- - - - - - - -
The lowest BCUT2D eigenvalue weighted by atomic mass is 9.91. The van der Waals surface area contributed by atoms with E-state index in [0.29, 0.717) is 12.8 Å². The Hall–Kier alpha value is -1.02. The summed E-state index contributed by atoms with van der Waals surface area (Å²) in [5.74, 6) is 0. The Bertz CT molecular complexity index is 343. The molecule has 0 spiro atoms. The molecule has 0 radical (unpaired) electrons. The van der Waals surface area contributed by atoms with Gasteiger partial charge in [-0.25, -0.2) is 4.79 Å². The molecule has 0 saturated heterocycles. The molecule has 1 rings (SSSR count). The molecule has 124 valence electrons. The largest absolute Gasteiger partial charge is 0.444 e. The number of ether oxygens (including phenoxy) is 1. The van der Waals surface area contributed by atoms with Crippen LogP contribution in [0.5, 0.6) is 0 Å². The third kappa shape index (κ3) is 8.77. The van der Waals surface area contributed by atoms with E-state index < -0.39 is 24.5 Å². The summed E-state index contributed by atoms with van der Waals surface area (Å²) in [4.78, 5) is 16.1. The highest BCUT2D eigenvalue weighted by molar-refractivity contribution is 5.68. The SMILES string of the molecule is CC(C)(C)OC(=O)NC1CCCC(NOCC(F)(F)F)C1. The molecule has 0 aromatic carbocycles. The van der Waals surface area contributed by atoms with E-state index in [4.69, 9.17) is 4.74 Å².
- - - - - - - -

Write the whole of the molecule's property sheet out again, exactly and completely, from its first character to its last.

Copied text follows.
The lowest BCUT2D eigenvalue weighted by atomic mass is 9.91. The van der Waals surface area contributed by atoms with E-state index in [0.29, 0.717) is 12.8 Å². The Hall–Kier alpha value is -1.02. The summed E-state index contributed by atoms with van der Waals surface area (Å²) in [5.74, 6) is 0. The Bertz CT molecular complexity index is 343. The molecule has 0 spiro atoms. The molecule has 0 radical (unpaired) electrons. The van der Waals surface area contributed by atoms with Gasteiger partial charge in [-0.25, -0.2) is 4.79 Å². The molecule has 0 saturated heterocycles. The molecule has 1 rings (SSSR count). The molecule has 124 valence electrons. The largest absolute Gasteiger partial charge is 0.444 e. The number of ether oxygens (including phenoxy) is 1. The van der Waals surface area contributed by atoms with Crippen LogP contribution in [0.5, 0.6) is 0 Å². The third kappa shape index (κ3) is 8.77. The van der Waals surface area contributed by atoms with E-state index < -0.39 is 24.5 Å². The summed E-state index contributed by atoms with van der Waals surface area (Å²) in [4.78, 5) is 16.1. The highest BCUT2D eigenvalue weighted by molar-refractivity contribution is 5.68. The SMILES string of the molecule is CC(C)(C)OC(=O)NC1CCCC(NOCC(F)(F)F)C1. The molecule has 0 aromatic carbocycles. The van der Waals surface area contributed by atoms with E-state index in [4.69, 9.17) is 4.74 Å².